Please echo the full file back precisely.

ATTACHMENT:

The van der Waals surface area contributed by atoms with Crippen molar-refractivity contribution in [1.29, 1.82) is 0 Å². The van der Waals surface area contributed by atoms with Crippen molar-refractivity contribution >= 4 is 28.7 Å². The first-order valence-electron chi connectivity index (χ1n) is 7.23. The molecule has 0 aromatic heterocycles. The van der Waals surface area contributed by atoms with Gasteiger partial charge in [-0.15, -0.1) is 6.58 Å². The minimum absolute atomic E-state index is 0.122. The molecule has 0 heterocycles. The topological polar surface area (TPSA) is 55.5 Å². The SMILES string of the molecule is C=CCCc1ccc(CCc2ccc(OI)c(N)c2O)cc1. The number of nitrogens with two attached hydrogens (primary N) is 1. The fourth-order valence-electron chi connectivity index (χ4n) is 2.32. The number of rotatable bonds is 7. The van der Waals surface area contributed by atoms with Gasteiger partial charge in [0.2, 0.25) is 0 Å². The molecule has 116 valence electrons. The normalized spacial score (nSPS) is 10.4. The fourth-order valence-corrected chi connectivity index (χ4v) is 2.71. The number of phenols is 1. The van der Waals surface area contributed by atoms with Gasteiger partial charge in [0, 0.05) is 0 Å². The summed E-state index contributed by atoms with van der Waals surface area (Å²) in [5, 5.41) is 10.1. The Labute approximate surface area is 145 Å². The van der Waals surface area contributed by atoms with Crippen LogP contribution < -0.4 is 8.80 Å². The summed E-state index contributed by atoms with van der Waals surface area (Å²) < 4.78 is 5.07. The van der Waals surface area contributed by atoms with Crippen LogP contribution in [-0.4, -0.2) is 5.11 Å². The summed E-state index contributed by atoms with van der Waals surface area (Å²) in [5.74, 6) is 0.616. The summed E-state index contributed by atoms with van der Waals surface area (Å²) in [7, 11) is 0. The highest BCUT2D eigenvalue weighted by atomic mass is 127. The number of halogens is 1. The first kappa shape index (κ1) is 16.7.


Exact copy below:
The van der Waals surface area contributed by atoms with Crippen molar-refractivity contribution in [1.29, 1.82) is 0 Å². The van der Waals surface area contributed by atoms with Crippen molar-refractivity contribution >= 4 is 28.7 Å². The first-order valence-electron chi connectivity index (χ1n) is 7.23. The molecule has 0 aromatic heterocycles. The van der Waals surface area contributed by atoms with Gasteiger partial charge in [-0.15, -0.1) is 6.58 Å². The minimum absolute atomic E-state index is 0.122. The molecule has 0 heterocycles. The topological polar surface area (TPSA) is 55.5 Å². The SMILES string of the molecule is C=CCCc1ccc(CCc2ccc(OI)c(N)c2O)cc1. The number of nitrogens with two attached hydrogens (primary N) is 1. The fourth-order valence-electron chi connectivity index (χ4n) is 2.32. The number of rotatable bonds is 7. The van der Waals surface area contributed by atoms with Gasteiger partial charge in [0.2, 0.25) is 0 Å². The molecule has 116 valence electrons. The normalized spacial score (nSPS) is 10.4. The fourth-order valence-corrected chi connectivity index (χ4v) is 2.71. The number of phenols is 1. The van der Waals surface area contributed by atoms with Gasteiger partial charge in [0, 0.05) is 0 Å². The summed E-state index contributed by atoms with van der Waals surface area (Å²) in [5, 5.41) is 10.1. The Labute approximate surface area is 145 Å². The van der Waals surface area contributed by atoms with Crippen LogP contribution < -0.4 is 8.80 Å². The summed E-state index contributed by atoms with van der Waals surface area (Å²) < 4.78 is 5.07. The van der Waals surface area contributed by atoms with Crippen LogP contribution in [-0.4, -0.2) is 5.11 Å². The summed E-state index contributed by atoms with van der Waals surface area (Å²) in [5.74, 6) is 0.616. The summed E-state index contributed by atoms with van der Waals surface area (Å²) in [7, 11) is 0. The highest BCUT2D eigenvalue weighted by atomic mass is 127. The number of halogens is 1. The first kappa shape index (κ1) is 16.7.